Sunday, February 06, 2005

Clarke on Iraq

Interesting to note that this week's Sunday New York Times magazine begins a regular column by Richard A. Clarke, the former Bush security advisor who wrote the damning book Against all enemies and who testified so memorably before the National Commission on Terrorist Attacks Upon the United States last March. Clarke provides a sobering appraisal of the recent hoopla over the recent Iraqi elections, reminding us of some basic home truths that got lost in all the emotional artifice surrounding this week's State of the Union Address.
    [Al Qaeda leader Abu Musab al-]Zarqawi and his followers do oppose democracy in Iraq, but they do so partly because they believe that the continuing electoral process (a constitutional referendum is planned for October of this year and a national election for December) is an American imposition. In this they are joined by the many Iraqis who simply want an occupying army to leave. In addition, Zarqawi's group seeks support from the Sunni Arab minority, which in any democratic process will lose power as compared with what it had in the decades of Baath Party rule.

    Beyond Iraq, in the greater Muslim world, opposing democracy is not uppermost in the mind of Al Qaeda or the larger jihadist network. (In Saudi Arabia, for example, Al Qaeda wants the monarchy replaced by a more democratic government.) Radical Islamists are ultimately seeking to create something orthogonal to our model of democracy. They are fighting to create a theocracy or, in their vernacular, a caliphate (a divinely inspired government administered by a caliph as Allah's viceroy on earth). ...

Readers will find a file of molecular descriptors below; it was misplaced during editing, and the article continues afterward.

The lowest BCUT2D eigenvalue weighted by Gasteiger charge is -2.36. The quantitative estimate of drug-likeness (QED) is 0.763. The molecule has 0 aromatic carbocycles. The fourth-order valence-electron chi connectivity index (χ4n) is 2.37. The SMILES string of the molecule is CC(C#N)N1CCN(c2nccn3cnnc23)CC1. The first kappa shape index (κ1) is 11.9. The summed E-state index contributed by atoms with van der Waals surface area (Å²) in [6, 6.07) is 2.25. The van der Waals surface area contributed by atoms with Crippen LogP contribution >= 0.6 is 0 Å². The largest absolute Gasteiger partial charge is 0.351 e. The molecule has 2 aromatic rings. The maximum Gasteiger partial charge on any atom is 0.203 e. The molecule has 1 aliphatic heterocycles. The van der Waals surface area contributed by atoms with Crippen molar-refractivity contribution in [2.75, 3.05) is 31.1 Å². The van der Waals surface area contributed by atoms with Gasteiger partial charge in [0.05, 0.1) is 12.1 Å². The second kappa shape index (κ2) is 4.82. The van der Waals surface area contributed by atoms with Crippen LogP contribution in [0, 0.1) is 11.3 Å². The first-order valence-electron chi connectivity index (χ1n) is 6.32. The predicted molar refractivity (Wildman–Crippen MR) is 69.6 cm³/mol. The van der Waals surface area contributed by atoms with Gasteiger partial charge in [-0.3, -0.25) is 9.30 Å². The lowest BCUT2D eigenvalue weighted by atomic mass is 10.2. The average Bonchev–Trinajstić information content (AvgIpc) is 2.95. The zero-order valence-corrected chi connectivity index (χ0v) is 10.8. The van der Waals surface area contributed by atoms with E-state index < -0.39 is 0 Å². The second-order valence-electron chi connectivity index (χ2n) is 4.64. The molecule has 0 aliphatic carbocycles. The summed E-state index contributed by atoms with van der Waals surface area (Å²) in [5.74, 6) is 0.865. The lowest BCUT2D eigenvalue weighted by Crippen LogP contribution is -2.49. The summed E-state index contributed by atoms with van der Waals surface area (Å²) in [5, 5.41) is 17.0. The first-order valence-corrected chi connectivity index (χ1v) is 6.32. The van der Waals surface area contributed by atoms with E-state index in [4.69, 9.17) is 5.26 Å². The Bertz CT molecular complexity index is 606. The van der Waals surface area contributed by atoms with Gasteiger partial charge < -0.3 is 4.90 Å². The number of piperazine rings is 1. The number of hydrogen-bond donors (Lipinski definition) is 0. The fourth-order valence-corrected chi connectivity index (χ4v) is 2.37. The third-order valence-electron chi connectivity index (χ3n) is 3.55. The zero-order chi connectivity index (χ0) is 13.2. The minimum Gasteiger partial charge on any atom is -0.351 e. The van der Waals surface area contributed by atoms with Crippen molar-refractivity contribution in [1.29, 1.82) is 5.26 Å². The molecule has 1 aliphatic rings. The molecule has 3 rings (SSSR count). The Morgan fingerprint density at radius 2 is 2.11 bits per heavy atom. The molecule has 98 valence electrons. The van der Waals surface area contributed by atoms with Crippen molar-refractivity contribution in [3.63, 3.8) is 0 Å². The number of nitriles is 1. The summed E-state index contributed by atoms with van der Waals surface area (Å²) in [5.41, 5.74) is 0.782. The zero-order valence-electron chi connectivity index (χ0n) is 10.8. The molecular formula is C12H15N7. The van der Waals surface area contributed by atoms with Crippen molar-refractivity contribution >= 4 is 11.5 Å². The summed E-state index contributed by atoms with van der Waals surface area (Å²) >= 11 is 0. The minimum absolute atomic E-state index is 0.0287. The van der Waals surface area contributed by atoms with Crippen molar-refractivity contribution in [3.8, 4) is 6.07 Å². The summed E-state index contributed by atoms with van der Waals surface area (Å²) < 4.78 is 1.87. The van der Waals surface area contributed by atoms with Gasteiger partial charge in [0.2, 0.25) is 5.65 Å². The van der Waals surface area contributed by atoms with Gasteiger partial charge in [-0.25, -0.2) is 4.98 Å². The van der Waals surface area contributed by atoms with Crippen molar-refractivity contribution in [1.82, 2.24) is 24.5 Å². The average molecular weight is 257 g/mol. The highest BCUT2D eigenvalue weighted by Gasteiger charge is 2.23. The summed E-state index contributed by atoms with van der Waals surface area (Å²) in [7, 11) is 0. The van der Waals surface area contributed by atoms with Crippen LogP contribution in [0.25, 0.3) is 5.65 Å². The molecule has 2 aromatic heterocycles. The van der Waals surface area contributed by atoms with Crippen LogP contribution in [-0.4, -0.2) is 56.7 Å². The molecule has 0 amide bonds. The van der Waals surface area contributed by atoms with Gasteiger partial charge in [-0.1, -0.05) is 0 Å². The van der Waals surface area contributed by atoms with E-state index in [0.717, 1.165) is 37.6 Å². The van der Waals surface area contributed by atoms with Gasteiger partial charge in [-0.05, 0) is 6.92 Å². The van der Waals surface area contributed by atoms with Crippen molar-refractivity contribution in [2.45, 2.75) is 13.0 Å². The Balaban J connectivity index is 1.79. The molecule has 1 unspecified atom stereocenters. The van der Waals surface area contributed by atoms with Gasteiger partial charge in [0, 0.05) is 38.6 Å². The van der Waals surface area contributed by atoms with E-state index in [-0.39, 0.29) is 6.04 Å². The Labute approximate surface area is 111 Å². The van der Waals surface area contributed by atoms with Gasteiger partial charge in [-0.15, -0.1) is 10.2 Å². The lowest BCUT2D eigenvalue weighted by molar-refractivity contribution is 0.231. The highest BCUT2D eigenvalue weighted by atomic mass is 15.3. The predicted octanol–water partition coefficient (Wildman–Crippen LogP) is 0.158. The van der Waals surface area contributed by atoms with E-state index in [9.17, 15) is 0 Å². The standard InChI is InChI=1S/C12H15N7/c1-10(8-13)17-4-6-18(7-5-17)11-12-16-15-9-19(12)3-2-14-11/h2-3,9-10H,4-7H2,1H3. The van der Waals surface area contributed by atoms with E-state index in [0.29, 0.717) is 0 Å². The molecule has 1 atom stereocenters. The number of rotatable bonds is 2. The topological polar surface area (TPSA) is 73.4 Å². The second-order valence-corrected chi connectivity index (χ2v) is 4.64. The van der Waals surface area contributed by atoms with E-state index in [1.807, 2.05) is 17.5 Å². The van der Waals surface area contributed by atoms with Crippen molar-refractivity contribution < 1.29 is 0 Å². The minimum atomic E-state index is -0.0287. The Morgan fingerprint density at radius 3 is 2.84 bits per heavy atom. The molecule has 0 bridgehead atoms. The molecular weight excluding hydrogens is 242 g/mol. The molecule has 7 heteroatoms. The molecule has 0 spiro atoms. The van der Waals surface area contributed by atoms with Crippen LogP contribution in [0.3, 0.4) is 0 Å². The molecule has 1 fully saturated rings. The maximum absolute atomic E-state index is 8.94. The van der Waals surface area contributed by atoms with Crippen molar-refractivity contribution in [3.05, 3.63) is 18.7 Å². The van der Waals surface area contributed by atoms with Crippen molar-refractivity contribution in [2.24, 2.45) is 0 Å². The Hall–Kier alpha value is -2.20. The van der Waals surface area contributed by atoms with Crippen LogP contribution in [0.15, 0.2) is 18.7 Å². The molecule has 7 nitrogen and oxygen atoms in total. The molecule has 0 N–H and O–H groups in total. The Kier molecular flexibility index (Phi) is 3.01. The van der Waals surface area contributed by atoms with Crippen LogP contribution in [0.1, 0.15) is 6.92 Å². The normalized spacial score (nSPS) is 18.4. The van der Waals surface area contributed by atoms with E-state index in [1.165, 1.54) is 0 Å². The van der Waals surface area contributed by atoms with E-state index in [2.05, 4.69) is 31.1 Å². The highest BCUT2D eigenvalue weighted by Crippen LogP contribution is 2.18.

Even without jihadists, Western democracies have hardly been immune to terrorism. The Irish Republican Army, the Baader-Meinhof gang of Germany and the Red Brigades of Italy all developed in democracies. Indeed, in the United States, the largest terrorist attack before Sept. 11 was conducted in Oklahoma by fully enfranchised American citizens.

    Thus, it is not the lack of democracy that produced jihadist movements, nor will the creation of democracies quell them. To the extent that President Bush's new policy is turned into action, the jihadists may well take it as further provocative American meddling, similar to the reaction to the president's earlier attempt at reform in the region, the Greater Middle East Initiative, which was dead on arrival.


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